That halted production for a while due to angry parents.
But when it came to shooting the exploding airplane scene the kids couldn't decide what to do. Lamb, who was the cinematographer and special effects whiz of the group, wanted to do it as a miniature, but that wasn't in the cards for Strompolos and Zala. Spielberg didn't use miniatures for the scene! They finally just decided it wasn't possible to pull off (and do you really think their parents would allow them to fight near spinning propellers or blow up a plane?).
The scene wasn't a cakewalk for Spielberg either.
Filming in Tunisia, by the time they shot the scene, most of the cast and crew were dealing with food poisoning. Spielberg was spared as he only ate out of canned food from England. Harrison Ford's left leg was run over by the plane, tearing his cruciate ligament during shooting as well.
"Raiders!" is a testament to the power of movies and how, in this case, just dressing up as Indiana Jones for Halloween wasn't enough for a group of kids from Mississippi. But it's hardly the only example of the influence movies can have on us.
We've seen it in Michel Gondry's "Be Kind Rewind," which stars Jack Black and Mos Def as video store clerks who mistakenly erase all the tapes at their video store and decide to creatively reshoot them on no budget in their Brooklyn neighborhood with one camcorder. And opening last weekend, "Kumiko, the Treasure Hunter" is based on the urban legend that an office worker from Tokyo traveled to Fargo, North Dakota and died in search of the money Steve Buscemi's character in the Coen brother's "Fargo" left behind in the film.
This summer, popular Sundance film "The Wolfpack" opens in theaters, a documentary that highlights six brothers who have been living in an apartment in New York's Lower East Side shut away from society and only know about the outside world through the films they watch and then reenact using homemade props and costumes.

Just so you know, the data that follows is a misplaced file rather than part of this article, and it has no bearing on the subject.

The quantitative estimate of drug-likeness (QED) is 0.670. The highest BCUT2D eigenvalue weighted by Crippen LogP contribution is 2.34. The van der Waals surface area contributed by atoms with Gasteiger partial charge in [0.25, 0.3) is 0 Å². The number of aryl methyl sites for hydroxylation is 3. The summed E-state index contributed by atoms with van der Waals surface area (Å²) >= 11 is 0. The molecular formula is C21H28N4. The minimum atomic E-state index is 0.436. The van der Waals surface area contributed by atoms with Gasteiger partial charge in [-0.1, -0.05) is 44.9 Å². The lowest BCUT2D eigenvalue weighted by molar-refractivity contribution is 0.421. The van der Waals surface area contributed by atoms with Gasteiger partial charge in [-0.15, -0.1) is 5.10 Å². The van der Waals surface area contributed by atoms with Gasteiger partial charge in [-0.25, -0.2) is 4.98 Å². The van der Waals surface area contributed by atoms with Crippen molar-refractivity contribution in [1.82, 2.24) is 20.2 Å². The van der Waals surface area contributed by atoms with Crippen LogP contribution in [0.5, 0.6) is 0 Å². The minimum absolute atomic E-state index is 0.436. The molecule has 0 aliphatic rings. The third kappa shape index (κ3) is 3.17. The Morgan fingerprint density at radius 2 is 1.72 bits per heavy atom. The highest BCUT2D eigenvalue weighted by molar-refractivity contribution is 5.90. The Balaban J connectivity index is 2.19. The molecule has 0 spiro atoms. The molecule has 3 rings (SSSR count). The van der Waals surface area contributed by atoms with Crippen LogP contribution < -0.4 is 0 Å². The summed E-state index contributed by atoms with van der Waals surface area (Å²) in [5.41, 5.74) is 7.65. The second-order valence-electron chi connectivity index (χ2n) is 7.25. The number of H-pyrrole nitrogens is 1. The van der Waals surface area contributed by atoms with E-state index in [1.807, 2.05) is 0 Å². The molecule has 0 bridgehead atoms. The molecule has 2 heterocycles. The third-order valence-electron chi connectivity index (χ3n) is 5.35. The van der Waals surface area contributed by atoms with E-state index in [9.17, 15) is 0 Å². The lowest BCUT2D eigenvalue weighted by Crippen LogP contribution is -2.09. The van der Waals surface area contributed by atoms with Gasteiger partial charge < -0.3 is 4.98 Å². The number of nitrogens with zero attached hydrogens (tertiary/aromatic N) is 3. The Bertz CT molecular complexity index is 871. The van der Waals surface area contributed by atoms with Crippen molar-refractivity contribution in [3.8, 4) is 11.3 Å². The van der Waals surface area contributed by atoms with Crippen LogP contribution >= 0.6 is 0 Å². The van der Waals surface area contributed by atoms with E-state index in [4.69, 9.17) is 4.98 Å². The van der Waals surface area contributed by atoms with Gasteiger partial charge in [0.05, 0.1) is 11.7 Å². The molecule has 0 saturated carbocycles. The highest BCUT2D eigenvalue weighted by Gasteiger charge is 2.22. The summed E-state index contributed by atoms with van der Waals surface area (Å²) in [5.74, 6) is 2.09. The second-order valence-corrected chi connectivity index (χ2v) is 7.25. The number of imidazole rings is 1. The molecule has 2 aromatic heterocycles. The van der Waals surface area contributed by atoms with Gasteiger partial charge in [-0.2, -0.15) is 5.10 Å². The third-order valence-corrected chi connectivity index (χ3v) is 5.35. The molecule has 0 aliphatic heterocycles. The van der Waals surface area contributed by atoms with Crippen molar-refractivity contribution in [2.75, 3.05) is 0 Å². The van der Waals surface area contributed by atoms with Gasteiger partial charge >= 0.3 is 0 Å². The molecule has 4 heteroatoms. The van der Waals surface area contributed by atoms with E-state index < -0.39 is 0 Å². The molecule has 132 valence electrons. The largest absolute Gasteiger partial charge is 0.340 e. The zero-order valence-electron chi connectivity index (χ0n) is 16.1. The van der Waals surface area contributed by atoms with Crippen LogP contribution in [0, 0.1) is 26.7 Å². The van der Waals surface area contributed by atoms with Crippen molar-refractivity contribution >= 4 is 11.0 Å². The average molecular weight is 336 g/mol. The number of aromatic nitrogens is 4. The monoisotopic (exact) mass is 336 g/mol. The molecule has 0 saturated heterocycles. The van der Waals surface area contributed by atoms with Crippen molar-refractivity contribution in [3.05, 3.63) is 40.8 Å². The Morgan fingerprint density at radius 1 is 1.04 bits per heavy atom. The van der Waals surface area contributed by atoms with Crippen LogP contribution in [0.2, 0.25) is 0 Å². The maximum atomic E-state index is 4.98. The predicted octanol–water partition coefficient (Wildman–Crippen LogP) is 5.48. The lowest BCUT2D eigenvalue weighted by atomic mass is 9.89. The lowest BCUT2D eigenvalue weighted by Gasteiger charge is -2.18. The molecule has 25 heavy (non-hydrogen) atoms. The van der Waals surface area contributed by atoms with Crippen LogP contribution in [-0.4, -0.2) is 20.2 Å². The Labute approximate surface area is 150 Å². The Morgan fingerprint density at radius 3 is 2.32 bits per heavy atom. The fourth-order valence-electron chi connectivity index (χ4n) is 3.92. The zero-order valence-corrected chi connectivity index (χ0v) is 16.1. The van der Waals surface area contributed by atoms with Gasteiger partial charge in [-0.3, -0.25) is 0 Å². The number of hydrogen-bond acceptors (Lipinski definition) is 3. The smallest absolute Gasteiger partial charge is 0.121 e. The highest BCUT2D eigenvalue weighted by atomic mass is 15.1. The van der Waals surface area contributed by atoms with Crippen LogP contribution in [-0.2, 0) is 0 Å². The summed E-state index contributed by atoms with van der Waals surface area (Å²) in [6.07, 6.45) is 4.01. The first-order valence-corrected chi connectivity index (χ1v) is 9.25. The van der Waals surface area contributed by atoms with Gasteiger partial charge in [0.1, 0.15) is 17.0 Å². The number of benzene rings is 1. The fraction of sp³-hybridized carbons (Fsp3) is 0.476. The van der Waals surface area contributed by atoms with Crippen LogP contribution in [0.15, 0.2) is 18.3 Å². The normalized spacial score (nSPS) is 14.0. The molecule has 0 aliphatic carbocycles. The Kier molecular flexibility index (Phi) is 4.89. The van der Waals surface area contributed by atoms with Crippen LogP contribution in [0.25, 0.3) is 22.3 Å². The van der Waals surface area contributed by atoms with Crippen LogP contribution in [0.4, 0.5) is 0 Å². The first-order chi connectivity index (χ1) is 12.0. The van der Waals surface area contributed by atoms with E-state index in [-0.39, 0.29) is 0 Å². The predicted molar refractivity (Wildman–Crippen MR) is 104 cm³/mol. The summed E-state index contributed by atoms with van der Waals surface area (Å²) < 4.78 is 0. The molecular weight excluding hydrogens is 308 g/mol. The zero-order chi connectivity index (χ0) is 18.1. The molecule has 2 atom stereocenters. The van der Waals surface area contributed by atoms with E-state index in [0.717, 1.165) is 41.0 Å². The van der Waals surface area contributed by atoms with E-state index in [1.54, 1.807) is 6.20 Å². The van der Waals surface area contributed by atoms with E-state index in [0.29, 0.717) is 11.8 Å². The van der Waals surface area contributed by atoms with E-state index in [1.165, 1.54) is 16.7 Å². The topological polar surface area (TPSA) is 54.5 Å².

"The Adaptation" stands alone in fan films, not only because of the dedication behind it, but the story the kids pay tribute to is one that continues to capture the imagination of audiences young and old 34 years after its release. (Sadly, the movie probably won't be released any time soon due to copyright issues.)
Unlike films today that are topped a few weeks later by something bigger and bolder, Spielberg (along with Lawrence Kasdan and George Lucas, who wrote the screenplay) created a story, characters and action sequences that to this day never feels outdated. Strompolos and Zala were so obsessed with it they needed to be in that story.
If you grew up loving Indiana Jones you understand why "The Adaptation" was made and why Strompolos and Zala had to finish it. Indy is still a movie hero we can relate to. He doesn't have super powers, or powerful weapons that destroy the villains. Harrison Ford plays him as a man driven by discovery and uses sheer effort and wits to accomplish it.
How much does that ring true today? In a recent Rolling Stone reader's poll asking to vote for your favorite Ford character, it wasn't Han Solo but Indiana Jones that came out as the number one choice.
There are some guys from Mississippi who feel the same way.
Watch the first 10 minutes of "The Adaptation" below via YouTube: